Sharpening For Landscape Photos

If your landscape image has any visible noise in the image, the place it’s most likely to appear is in the sky. If you have a lot of clouds in your sky, those will often obscure the noise, but it’s those big open skies where you can really see the noise, and if you apply sharpening to your image (and I’m hoping you do – a lot of it), it just accentuates that noise. That’s why this technique is so handy. It allows you to apply lots of sharpening to your foreground and other important areas in your image without sharpening the sky. Check it out:

STEP ONE: Here’s our image above, and in Lightroom’s Detail panel (where we add sharpening) we’re going to crank up the sharpening amount quite a bit, and I increased the Radius to 1.1, and now the image looks nice and sharp, but applying sharpening like this also sharpens the sky.

STEP TWO: Hold the Option key on Mac (Alt-key on Windows), and then click and hold on the Masking slider. The entire image turns white (as seen above), which is Lightroom letting you know that the entire image is being sharpened – everything from the foreground to the sky – all of it. What we need to do is limit the sharpening to just the foreground areas and not the sky.

STEP THREE: Now, while still holding down that Option-key (Windows: Alt-key), drag the Masking slider to the right, and as you drag, any area that turns black is no longer being sharpened, and you can see here that the sky is totally black, so it’s not getting any sharpening at all.

There ya go – this also works wonders on portraits where you don’t want the skin texture accentuated – dragging the Masking slider to the right sharpening the detail areas, like eyes, hair, eyebrows, lips, etc., but avoids sharpening the skin.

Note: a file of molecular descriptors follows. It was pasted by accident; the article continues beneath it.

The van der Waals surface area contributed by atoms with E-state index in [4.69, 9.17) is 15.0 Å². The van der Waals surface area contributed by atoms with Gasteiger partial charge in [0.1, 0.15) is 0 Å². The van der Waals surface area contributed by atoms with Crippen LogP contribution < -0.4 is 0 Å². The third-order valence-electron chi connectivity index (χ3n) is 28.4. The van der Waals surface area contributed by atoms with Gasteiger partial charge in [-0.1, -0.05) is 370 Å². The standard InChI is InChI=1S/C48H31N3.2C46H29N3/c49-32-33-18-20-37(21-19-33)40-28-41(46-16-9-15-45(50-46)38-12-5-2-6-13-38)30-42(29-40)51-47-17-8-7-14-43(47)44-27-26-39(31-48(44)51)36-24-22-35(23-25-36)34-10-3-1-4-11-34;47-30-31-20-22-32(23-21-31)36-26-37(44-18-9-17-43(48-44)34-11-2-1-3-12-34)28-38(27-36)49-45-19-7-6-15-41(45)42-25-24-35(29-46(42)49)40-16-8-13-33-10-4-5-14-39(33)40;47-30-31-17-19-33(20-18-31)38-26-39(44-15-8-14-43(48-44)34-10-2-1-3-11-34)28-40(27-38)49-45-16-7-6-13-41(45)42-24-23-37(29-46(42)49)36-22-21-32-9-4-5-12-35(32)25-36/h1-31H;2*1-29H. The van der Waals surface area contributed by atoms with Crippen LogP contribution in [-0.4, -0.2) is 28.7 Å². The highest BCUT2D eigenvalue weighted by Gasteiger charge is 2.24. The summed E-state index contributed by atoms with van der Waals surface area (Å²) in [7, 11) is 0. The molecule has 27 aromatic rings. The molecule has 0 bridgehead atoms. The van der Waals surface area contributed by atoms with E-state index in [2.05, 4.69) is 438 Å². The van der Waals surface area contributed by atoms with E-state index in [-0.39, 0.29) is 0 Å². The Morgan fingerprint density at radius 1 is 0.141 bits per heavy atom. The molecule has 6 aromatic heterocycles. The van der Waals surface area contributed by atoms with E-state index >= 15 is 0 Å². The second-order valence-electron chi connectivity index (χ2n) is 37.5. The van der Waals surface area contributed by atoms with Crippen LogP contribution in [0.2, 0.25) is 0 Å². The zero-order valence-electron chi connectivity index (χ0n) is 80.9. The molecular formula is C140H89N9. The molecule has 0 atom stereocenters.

Here’s wishing you an awesome week! 🙂


P.S. If you’re ready to really learn your camera, your gear, how to get the most from them, along with your photo accessories like tripods, filters, lights, and more, you should definitely be at “The Photography Gear Conference” coming up in about a month. Here’s the link for tickets and details.



  1. Marc Schmittbuhl 23 April, 2022 at 06:56 Reply

    Hi Scott,
    Nice summary for fine LR sharpening. I was wondering, if you need to increase sharpening on say a 45mpx landscape photo (already using some texture+clarity) and you start your sharpening setting at 70 amount and 1.1 radius, from your experience would you rather increase the amount only, or the radius only, or both to crank it up ?

  2. NotoriousRLS 21 April, 2022 at 14:09 Reply

    Now that we have masks in LR, maybe a check mark on them individually to allow not sharpening of them selectively ? I know, too much like PS…

  3. Dudley Warner 21 April, 2022 at 08:48 Reply

    This was incredibly helpful and will become a part of my workflow for all my landscape photos. I used it on an image I previously made, and it enhanced it considerably. The image was just chosen for the cover of a state-wide magazine.

    Thanks – Dudley

    • Scott Kelby 18 April, 2022 at 10:27 Reply

      Hi, Simon. Sharpening in general is always about increasing the contrast in edge areas to give the appearance of a sharper image (and it works wonders), but I’ve always thought of the term “edge sharpening” in the context of using Photoshop’s High Pass filter for sharpening, but like I said, it believe it refers to the entire process of sharpening, and there are so many different methods and filters that do just that. 🙂

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